At the beginning of the year, I explained why the portfolios were increasing their exposure to UK equities (‘Backing Britain’, 10 February 2017). The market has done well since, with the FTSE 100 index at a record high at time of writing. Yet the potential to strongly outperform global markets going forward remains very much in place, given relative valuations and fundamentals. Sentiment is unduly concerned about the prospect of the UK abiding by World Trade Organization (WTO) terms on leaving the European Union (EU), and this presents an opportunity for investors.
The case for trade
Hindsight is a wonderful thing. Apologies from major institutions about Brexit forecasting, including the Bank of England and the International Monetary Fund (IMF), reflect a string of positive economic news. Latest figures show growth surprising on the upside, an unemployment rate of 4.3 per cent comparing favourably with other economies, export orders doing well, and multinational companies continuing to invest in the country. Importantly, credit is being correctly priced for the first time since the financial crisis.
And yet there is a small faction that continues to take the defeatist line that a ‘no deal’ outcome would be calamitous. There is no real evidence for this. Sections include the big City investment houses, particularly the US institutions, and big business.
Their reasons are various. One was highlighted in this column just before the EU referendum (‘Ignore the noise over Brexit’, 10 June 2016). Lord Rose, of M&S and then leader of Remain, acknowledged that wages could rise faster if immigration was better controlled for the benefit of public services once outside the EU.
We should perhaps take comfort from the fact it was largely this same group that also warned of calamity should we not join the euro and not stay in the EU. They were not alone – almost the entire political and economic establishment got it wrong. Perhaps bureaucracy can make for a comfortable living. Perhaps there was too much emotion. What we do know is that there was not enough focus on the evidence.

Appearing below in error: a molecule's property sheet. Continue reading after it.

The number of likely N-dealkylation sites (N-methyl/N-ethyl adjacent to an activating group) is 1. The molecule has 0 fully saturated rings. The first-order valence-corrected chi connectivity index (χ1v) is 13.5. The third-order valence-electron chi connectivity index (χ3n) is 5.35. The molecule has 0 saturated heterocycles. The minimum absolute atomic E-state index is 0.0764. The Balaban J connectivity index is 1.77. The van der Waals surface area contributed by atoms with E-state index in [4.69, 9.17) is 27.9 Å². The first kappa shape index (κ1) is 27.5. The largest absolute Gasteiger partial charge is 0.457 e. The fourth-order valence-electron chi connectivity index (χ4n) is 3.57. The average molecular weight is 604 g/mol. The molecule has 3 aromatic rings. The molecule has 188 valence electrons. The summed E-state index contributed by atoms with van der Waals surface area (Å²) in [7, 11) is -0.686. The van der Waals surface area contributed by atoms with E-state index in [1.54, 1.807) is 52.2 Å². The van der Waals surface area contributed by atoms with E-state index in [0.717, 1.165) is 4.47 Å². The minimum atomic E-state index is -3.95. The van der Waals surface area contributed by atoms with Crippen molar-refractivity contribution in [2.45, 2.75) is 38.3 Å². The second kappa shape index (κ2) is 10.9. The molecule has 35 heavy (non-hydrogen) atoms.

Trade is not dependent on trade deals – as our many purchases of Chinese goods illustrate. Countries from across the world, many much smaller than the UK, profitably trade with the EU. Some have trade deals, many do not. The term ‘no deal’ is a misnomer as these countries will testify. If negotiations prove fruitless, the UK will be a senior member of the WTO when it leaves the EU in 2019.
The WTO is well known to us. Not only did the UK help to establish its predecessor, but we are already members – as is the EU. But our voice and vote is subsumed within the EU’s while we remain an EU member. The EU does not have free trade agreements with China, India, the US, Brazil and many other of the UK’s trading partners – our trade with these therefore already depend on WTO tariffs and rules.
We should also remember that investment is about relative advantage. The UK’s low tax regime, balanced labour policies, open economy and skilled workforce are just some of its advantages. Low WTO tariffs are dwarfed by the much higher continental corporation tax rates, let alone inflexible market practices. It is no coincidence that the EU historically has endured low relative growth rates and high unemployment.
Whether there is a deal or not, opportunities abound once we leave. We will be free to negotiate our own trade deals. If Australia can negotiate such deals with China, South Korea and Japan, all within 18 months, then so can the UK. The introduction of a controlled but fairer immigration policy, one that no longer discriminates against the rest of the world, will enable us to better attract the world’s talent – including Europe’s. And we will no longer be obliged to impose high tariffs on food imports from the rest of the world.
Of course a good trade deal with the EU would be preferable – lower tariffs globally encourage prosperity. It is in the EU’s interest given their sizeable trade surplus and therefore net tariff costs of billions of pounds should WTO rules apply. There are signs that the penny is dropping – politicians and industrialists are now reining in the more ideologically-driven European Commission. However, it would be utterly naive not to prepare to embrace WTO rules when we leave. No deal is better than a bad deal – any other approach would facilitate a poorer outcome.
The case for equities
Of course, undue concerns about a ‘no deal’ outcome have not been the only factor constraining relative performance. The UK market has a particularly high exposure to the financial and commodity sectors, at a time when they have struggled. But the outlook for both is now changing for the better. The long overdue depreciation of sterling is also starting to benefit many UK companies.
Meanwhile, more fund managers are becoming upbeat. Earlier in the year, this column highlighted Merrill Lynch surveys that had suggested fund managers were currently at a record ‘underweight’ of the UK. A survey of more than 20 investment banks had predicted an average 2017 year-end FTSE 100 level of 7015. Little wonder the UK market has been at its lowest level relative to the rest of the world, in sterling terms, for nearly 40 years.
But markets tend to climb walls of worry. The more meaningful cyclically adjusted price/earnings (CAPE) measure smiles upon the UK. City estimates of around 20 per cent earnings growth for 2017, compared with 10 per cent to 14 per cent for major overseas markets, look achievable. The UK market could surprise by the extent it performs in relative terms. All seven portfolios on the website www.johnbaronportfolios.co.uk, including the two covered by this column, are therefore positioned accordingly.